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Training— we partner with Indigenous communities and organisations to develop capacity in language documentation and revitalisation through the Documenting and Revitalising Indigenous Languages program. Our flexible training materials and practices ensure that the skills which people gain are used, retained and shared more widely within a community.
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DRIL workshop highlights
This month, we're highlighting workshops held in Launceston, Tasmania, Kununurra, Western Australia, and Halls Creek, Western Australia in June 2014.
DRIL trainer Emma Murphy and RNLD volunteer Katerina Forrester went to Launceston at the start of June for RNLD's first workshop with the Tasmanian Aboriginal Centre. They worked with teams from across Tasmania. Each group works with children or young people and learnt new ways to incorporate language into their work.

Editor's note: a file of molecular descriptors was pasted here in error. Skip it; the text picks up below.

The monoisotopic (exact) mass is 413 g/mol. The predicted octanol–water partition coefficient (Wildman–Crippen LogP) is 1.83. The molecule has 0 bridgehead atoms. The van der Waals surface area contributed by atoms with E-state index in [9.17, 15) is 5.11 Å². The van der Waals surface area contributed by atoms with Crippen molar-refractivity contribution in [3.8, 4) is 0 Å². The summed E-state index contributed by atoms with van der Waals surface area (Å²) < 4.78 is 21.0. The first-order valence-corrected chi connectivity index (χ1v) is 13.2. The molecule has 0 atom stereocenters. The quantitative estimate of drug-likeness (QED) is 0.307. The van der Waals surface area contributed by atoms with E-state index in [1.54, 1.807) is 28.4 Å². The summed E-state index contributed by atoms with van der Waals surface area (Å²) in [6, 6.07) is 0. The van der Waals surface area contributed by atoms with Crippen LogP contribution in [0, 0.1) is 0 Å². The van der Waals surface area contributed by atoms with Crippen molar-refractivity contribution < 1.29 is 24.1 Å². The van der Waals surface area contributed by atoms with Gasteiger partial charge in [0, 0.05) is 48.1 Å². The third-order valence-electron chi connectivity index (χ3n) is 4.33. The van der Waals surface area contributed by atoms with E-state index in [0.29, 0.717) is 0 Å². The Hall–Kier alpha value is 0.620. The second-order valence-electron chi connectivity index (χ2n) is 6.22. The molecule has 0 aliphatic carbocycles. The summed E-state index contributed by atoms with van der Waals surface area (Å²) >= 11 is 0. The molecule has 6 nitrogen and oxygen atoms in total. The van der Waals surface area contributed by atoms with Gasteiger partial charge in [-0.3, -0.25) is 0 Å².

The training group spent a lot of time outdoors, learning how to draw on the natural environment to teach language. On day two, they went to Cataract Gorge where each team presented a language activity it had designed the day before: the immersion activities ranged from games and basic maths to traditional painting with ochre.
Later in June, Emma joined forces with Kimberly Language Resource Centre operations manager Carolyn McAdam, to deliver a workshop at the Mirima Dawang Woorlab-gerring Language and Culture Centre in Kununurra, Western Australia. The workshop focused on introductory linguistics – looking at the Australian languages map and discussing languages of the region. There was a lively discussion about the strength of the Miriwoong language, and the team planned some language immersion activities to focus on over the coming period.
From Kununurra, Carolyn and Emma went to Halls Creek where they were joined by RNLD/RUIL volunteer Erin Barnes for a two day workshop at the Kimberley Language Resource Centre. This workshop included speakers of Jaru (a Pama-Nyungan languages) and Gija (a non-Pama-Nyungan language). Participants enjoyed exploring and contrasting the two very different languages, as they planned activities - and hunted for language - in both. The workshop was a combination of linguistics, learning about the Master-Apprentice Language Learning Program and then putting it into practice by planning immersion activities and language projects.
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